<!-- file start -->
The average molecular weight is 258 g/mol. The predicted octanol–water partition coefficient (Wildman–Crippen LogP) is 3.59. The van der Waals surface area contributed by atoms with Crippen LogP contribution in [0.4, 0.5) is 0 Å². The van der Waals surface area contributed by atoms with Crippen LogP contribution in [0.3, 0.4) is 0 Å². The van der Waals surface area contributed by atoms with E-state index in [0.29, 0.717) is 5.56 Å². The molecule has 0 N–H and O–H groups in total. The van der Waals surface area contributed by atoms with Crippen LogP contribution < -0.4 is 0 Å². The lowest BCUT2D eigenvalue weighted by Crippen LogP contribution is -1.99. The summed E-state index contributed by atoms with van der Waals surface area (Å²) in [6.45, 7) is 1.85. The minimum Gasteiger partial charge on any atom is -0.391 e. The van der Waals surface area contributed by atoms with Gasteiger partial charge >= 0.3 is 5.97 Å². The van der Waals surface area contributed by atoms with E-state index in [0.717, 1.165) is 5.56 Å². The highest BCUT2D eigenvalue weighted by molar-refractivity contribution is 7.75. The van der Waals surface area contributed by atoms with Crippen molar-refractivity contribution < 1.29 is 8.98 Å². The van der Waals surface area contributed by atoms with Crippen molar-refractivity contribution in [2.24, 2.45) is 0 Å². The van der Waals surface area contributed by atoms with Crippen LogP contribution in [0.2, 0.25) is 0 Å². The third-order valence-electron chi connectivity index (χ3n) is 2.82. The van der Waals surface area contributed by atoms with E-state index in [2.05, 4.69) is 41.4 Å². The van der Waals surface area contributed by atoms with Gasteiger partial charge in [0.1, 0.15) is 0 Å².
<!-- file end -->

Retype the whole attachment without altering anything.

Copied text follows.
The average molecular weight is 258 g/mol. The predicted octanol–water partition coefficient (Wildman–Crippen LogP) is 3.59. The van der Waals surface area contributed by atoms with Crippen LogP contribution in [0.4, 0.5) is 0 Å². The van der Waals surface area contributed by atoms with Crippen LogP contribution in [0.3, 0.4) is 0 Å². The van der Waals surface area contributed by atoms with E-state index in [0.29, 0.717) is 5.56 Å². The molecule has 0 N–H and O–H groups in total. The van der Waals surface area contributed by atoms with Crippen LogP contribution < -0.4 is 0 Å². The lowest BCUT2D eigenvalue weighted by Crippen LogP contribution is -1.99. The summed E-state index contributed by atoms with van der Waals surface area (Å²) in [6.45, 7) is 1.85. The minimum Gasteiger partial charge on any atom is -0.391 e. The van der Waals surface area contributed by atoms with Gasteiger partial charge >= 0.3 is 5.97 Å². The van der Waals surface area contributed by atoms with E-state index in [0.717, 1.165) is 5.56 Å². The highest BCUT2D eigenvalue weighted by molar-refractivity contribution is 7.75. The van der Waals surface area contributed by atoms with Crippen molar-refractivity contribution < 1.29 is 8.98 Å². The van der Waals surface area contributed by atoms with Crippen molar-refractivity contribution in [2.24, 2.45) is 0 Å². The van der Waals surface area contributed by atoms with Crippen LogP contribution in [0.2, 0.25) is 0 Å². The third-order valence-electron chi connectivity index (χ3n) is 2.82. The van der Waals surface area contributed by atoms with E-state index in [2.05, 4.69) is 41.4 Å². The van der Waals surface area contributed by atoms with Gasteiger partial charge in [0.1, 0.15) is 0 Å².